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I am currently writing an extended report on a software library I have written. The reviewer will be a professor at my univeristy. He knows basically what I had to do, but the report will be evaluated. I have produced some samples results with the library which I already plan to include in the work. What I want to know know is :

  • What should I write about the library itself?
  • How should I structure it?
  • Which points need to be emphasized?

Also, the professor is as allergic to mundane implementation details as a business manager.

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2 Answers 2

up vote 3 down vote accepted

In my view there are two things important in software documentation/report:

  • Technical documentation, for each function/class you describe the input and output, and what it does. This could also include the class hierarchy if you are using object orientation.
  • User documentation: This includes stuff like:
    • What is the goal of the library, what are the requirements
    • How and why have you designed the library in a particular way. Which design patterns have you used (in case of OOP), or why have you ordered your procedures in a certain way. For your professor this is also important if he wants to see if you can think on a high abstraction level, and not only in the nitty gritty details.
    • Example uses (tutorials) which show a few good examples of how the library can be used. You can link back to design decisions and point out that this example shows why it was a good idea to design in a particular way.
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Reading your last sentence, probably you have to describe what the library does, instead of how it does it. Including the samples is a good idea; lots of students forget doing it, so you'll probably will have additional points for that. Moreover, you may want to:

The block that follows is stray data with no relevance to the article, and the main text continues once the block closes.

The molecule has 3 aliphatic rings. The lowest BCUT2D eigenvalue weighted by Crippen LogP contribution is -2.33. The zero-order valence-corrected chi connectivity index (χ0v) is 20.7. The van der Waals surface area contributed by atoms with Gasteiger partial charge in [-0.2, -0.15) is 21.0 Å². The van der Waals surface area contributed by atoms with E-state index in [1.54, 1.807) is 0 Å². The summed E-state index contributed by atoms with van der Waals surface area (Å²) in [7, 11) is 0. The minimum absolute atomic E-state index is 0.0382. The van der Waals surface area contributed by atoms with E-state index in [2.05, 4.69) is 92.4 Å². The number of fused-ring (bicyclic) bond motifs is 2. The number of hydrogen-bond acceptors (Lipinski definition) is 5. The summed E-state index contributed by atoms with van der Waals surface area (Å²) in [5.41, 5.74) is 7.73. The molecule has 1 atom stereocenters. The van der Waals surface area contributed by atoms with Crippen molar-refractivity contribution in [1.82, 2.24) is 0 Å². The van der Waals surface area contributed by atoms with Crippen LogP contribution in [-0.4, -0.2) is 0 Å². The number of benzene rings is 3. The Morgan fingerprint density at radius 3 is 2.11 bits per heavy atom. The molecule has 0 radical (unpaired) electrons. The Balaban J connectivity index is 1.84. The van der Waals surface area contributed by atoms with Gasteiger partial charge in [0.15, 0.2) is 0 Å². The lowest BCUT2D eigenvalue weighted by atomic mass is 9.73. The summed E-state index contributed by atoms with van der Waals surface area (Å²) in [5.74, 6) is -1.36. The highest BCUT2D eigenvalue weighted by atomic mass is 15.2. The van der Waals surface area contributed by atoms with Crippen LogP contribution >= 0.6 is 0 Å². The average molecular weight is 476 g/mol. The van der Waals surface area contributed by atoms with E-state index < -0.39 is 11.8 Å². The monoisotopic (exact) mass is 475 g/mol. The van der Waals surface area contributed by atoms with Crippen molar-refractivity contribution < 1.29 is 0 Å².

• Write documentation. Samples are great to discover the library, but too hard to use to find a very specific thing. Also, samples tend to never show features which exists, but are rarely used.

  • Some indications about how the library is implemented may still be relevant. It is sometimes unavoidable in order for your library to be used efficiently.

    Example: your library has a following method:

    // Adds words from a single source to a dictionary.
    void AddToDictionary(Source dataSource);
    
    // Adds words in parallel from multiple sources to a dictionary, while opening
    // and saving the dictionary only once.
    void AddToDictionary(IEnumerable<Source> dataSource);
    

    Without proper documentation, I would be unable to know that I must use the second overload for four or more dictionaries, and stick with the basic first implementation for one to three dictionaries, because your library is implemented in such a way that the parallel task will be effective only with a large number of libraries: with less, the time to load and save the dictionary several times will be too small.

  • Last but not least, what are the requirements for your library? If it's written in .NET Framework, do I require .NET Framework 3.5? 4? 4.5? How to deploy it? Just by downloading the file? By downloading the setup and running it? By getting the package and doing one hundred steps in order to make it work?

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